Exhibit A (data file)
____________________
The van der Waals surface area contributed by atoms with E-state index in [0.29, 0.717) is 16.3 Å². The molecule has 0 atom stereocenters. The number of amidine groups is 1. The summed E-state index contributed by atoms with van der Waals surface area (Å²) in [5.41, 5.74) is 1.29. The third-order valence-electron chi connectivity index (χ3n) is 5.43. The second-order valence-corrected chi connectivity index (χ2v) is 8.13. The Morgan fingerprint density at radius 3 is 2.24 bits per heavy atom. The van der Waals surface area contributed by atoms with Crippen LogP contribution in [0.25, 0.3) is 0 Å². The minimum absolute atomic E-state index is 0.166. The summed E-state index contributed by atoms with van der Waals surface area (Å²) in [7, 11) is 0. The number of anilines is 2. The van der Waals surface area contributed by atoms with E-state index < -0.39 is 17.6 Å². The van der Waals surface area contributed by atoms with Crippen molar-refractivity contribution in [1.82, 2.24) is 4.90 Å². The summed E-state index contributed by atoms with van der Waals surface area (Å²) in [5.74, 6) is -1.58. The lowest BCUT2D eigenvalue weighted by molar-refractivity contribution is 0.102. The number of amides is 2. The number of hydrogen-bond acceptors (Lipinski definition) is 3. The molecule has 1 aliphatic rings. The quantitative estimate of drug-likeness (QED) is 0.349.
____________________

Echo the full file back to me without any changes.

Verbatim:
The van der Waals surface area contributed by atoms with E-state index in [0.29, 0.717) is 16.3 Å². The molecule has 0 atom stereocenters. The number of amidine groups is 1. The summed E-state index contributed by atoms with van der Waals surface area (Å²) in [5.41, 5.74) is 1.29. The third-order valence-electron chi connectivity index (χ3n) is 5.43. The second-order valence-corrected chi connectivity index (χ2v) is 8.13. The Morgan fingerprint density at radius 3 is 2.24 bits per heavy atom. The van der Waals surface area contributed by atoms with Crippen LogP contribution in [0.25, 0.3) is 0 Å². The minimum absolute atomic E-state index is 0.166. The summed E-state index contributed by atoms with van der Waals surface area (Å²) in [7, 11) is 0. The number of anilines is 2. The van der Waals surface area contributed by atoms with E-state index < -0.39 is 17.6 Å². The van der Waals surface area contributed by atoms with Crippen molar-refractivity contribution in [1.82, 2.24) is 4.90 Å². The summed E-state index contributed by atoms with van der Waals surface area (Å²) in [5.74, 6) is -1.58. The lowest BCUT2D eigenvalue weighted by molar-refractivity contribution is 0.102. The number of amides is 2. The number of hydrogen-bond acceptors (Lipinski definition) is 3. The molecule has 1 aliphatic rings. The quantitative estimate of drug-likeness (QED) is 0.349.